Such efforts in recent years have created a map of state House districts in which half of the Republicans in the house ran totally unopposed in 2022. Of the 38 who had an opponent on the ballot in 2022, all but four won their election with 60% or more of the vote.

Recent state elections show a solid Republican lead, but one that still pales in comparison to the margins Republicans have made in the Legislature and in the state’s congressional delegation.

For example, Donald Trump won the state presidential vote in both 2020 and 2016 with roughly 61% of the vote, and Republican Gov. Bill Lee won re-election last year with 65% of the vote.

But Republicans hold 27 of the 33 state Senate seats (82%) and 75 of the 99 state House seats (76%).

Politics observers said the trends began years earlier, with a Tea Party-fuelled backlash against Barack Obama’s presidency that helped push Republicans to even larger majorities in the Legislature.

“The 2010 redistricting essentially locked in a huge majority and it has gotten even worse since then [for Democrats]said Matt Anderson, a Democratic political operator who has worked with state Senate Democrats for years.

Republicans in the state House voted last week to oust Jones, along with Justin J. Pearson, both black, for their protests on the House floor. A vote to oust a third Democrat, Rep. Gloria Johnson, who is white, fell short. Including Jones, who was reinstated in his seat following Monday’s vote by the Nashville Metropolitan Council, and Pearson, who will be voted on Wednesday by the Shelby Board of County Commissioners, there are 15 black members in the Assembly. state.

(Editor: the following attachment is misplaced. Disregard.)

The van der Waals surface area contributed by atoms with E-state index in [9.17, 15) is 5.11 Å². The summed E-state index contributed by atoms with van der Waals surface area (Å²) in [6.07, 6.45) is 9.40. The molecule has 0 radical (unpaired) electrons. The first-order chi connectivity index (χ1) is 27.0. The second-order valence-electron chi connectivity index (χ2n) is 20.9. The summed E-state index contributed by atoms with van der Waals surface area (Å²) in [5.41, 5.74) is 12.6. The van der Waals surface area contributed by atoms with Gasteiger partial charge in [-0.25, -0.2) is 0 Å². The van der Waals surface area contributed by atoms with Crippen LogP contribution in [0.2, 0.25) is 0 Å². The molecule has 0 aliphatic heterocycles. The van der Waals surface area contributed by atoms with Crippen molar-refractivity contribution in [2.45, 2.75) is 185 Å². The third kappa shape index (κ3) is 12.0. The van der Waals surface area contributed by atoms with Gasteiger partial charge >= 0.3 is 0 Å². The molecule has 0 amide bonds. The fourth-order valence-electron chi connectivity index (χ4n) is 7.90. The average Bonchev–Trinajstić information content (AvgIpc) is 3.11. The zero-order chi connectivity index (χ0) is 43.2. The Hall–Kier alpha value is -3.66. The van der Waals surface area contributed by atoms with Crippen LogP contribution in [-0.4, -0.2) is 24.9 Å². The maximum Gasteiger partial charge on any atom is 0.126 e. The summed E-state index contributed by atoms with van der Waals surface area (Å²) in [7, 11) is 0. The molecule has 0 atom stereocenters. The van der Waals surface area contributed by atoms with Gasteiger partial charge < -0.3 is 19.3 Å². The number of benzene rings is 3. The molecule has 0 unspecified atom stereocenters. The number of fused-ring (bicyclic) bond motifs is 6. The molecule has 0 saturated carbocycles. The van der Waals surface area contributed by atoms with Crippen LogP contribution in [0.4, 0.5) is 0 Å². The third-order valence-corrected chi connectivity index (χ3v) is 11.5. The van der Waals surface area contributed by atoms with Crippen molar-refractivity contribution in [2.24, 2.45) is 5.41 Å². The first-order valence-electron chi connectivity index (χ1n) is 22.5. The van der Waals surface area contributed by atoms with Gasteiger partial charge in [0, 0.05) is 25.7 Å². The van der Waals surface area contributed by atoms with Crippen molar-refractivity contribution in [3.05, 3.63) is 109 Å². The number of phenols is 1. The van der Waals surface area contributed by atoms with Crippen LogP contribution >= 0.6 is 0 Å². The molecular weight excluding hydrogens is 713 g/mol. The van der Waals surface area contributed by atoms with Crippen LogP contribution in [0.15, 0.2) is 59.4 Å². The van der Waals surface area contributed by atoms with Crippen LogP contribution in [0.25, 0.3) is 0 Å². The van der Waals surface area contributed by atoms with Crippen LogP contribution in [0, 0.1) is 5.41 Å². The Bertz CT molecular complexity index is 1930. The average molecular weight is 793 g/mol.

In a state where about 78% of residents are white and 17% black, the ousted lawmakers represented much more diverse districts. state assembly District 86that Pearson represented, is 61% black, while the state Assembly district 52, that Jones represented, is 31% black.

In interviews with NBC News, Democratic voters across the state said they have been furious in recent years as Republican efforts to consolidate control and diminish Democratic representation in areas with Democratic majorities intensified.

“Because we’re in a majority Republican state, people will take advantage of their power, and that’s what they’ve been able to do for a long time,” said Karlton Davidson, 48, of Nashville.

“Republicans want to decide who represents me. They keep trying to tell me who should represent me. You know I don’t want to be represented,» added Sidney Tate, 79, who lives in Memphis.

Sheila Hudson, 62, of Memphis, told NBC News: «It should be us choosing who we want, not the Republicans.»

“They have been doing things like this for years,” he added.

Multiple spokespersons and officials for the Tennessee Republican Party did not respond to questions from NBC News.

But even a handful of former Republican officials in recent days have lamented the expulsions as the latest example of increasingly aggressive tactics by the state Republican Party.

“Today is a very sad day for our state,” said former state representative Eddie Mannis, a moderate Republican who served just one term in the chamber before declining to run for re-election. aware on Facebook last week after Jones was formally kicked out.